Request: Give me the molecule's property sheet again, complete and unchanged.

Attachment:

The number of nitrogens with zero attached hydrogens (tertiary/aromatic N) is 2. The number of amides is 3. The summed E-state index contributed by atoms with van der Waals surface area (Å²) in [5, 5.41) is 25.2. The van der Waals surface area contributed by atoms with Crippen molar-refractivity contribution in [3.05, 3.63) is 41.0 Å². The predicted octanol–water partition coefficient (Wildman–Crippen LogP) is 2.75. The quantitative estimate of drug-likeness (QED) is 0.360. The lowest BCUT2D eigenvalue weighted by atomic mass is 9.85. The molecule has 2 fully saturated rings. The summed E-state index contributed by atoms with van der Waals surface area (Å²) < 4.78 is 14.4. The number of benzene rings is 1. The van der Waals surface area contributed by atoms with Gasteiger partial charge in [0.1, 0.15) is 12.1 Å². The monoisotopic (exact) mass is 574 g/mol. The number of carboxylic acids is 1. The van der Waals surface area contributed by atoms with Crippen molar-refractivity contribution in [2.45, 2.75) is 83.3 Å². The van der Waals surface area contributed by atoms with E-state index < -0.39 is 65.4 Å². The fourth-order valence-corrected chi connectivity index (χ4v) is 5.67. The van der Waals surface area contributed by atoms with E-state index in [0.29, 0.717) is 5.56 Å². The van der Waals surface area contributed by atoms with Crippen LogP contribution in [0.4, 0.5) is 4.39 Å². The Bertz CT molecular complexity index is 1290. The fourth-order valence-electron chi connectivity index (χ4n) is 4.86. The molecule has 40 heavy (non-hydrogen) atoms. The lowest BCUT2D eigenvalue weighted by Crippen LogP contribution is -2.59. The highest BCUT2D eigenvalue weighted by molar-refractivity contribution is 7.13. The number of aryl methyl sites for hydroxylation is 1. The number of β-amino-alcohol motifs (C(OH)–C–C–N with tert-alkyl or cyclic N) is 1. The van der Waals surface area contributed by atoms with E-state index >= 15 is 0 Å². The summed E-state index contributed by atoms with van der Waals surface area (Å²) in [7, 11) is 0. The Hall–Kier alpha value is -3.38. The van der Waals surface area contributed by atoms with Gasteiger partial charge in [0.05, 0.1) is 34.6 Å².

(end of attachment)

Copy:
The number of nitrogens with zero attached hydrogens (tertiary/aromatic N) is 2. The number of amides is 3. The summed E-state index contributed by atoms with van der Waals surface area (Å²) in [5, 5.41) is 25.2. The van der Waals surface area contributed by atoms with Crippen molar-refractivity contribution in [3.05, 3.63) is 41.0 Å². The predicted octanol–water partition coefficient (Wildman–Crippen LogP) is 2.75. The quantitative estimate of drug-likeness (QED) is 0.360. The lowest BCUT2D eigenvalue weighted by atomic mass is 9.85. The molecule has 2 fully saturated rings. The summed E-state index contributed by atoms with van der Waals surface area (Å²) < 4.78 is 14.4. The number of benzene rings is 1. The van der Waals surface area contributed by atoms with Gasteiger partial charge in [0.1, 0.15) is 12.1 Å². The monoisotopic (exact) mass is 574 g/mol. The number of carboxylic acids is 1. The van der Waals surface area contributed by atoms with Crippen molar-refractivity contribution in [2.45, 2.75) is 83.3 Å². The van der Waals surface area contributed by atoms with E-state index < -0.39 is 65.4 Å². The fourth-order valence-corrected chi connectivity index (χ4v) is 5.67. The van der Waals surface area contributed by atoms with E-state index in [0.29, 0.717) is 5.56 Å². The van der Waals surface area contributed by atoms with Crippen LogP contribution in [0.4, 0.5) is 4.39 Å². The Bertz CT molecular complexity index is 1290. The fourth-order valence-electron chi connectivity index (χ4n) is 4.86. The molecule has 40 heavy (non-hydrogen) atoms. The lowest BCUT2D eigenvalue weighted by Crippen LogP contribution is -2.59. The highest BCUT2D eigenvalue weighted by molar-refractivity contribution is 7.13. The number of aryl methyl sites for hydroxylation is 1. The number of β-amino-alcohol motifs (C(OH)–C–C–N with tert-alkyl or cyclic N) is 1. The van der Waals surface area contributed by atoms with E-state index >= 15 is 0 Å². The summed E-state index contributed by atoms with van der Waals surface area (Å²) in [7, 11) is 0. The Hall–Kier alpha value is -3.38. The van der Waals surface area contributed by atoms with Gasteiger partial charge in [0.05, 0.1) is 34.6 Å².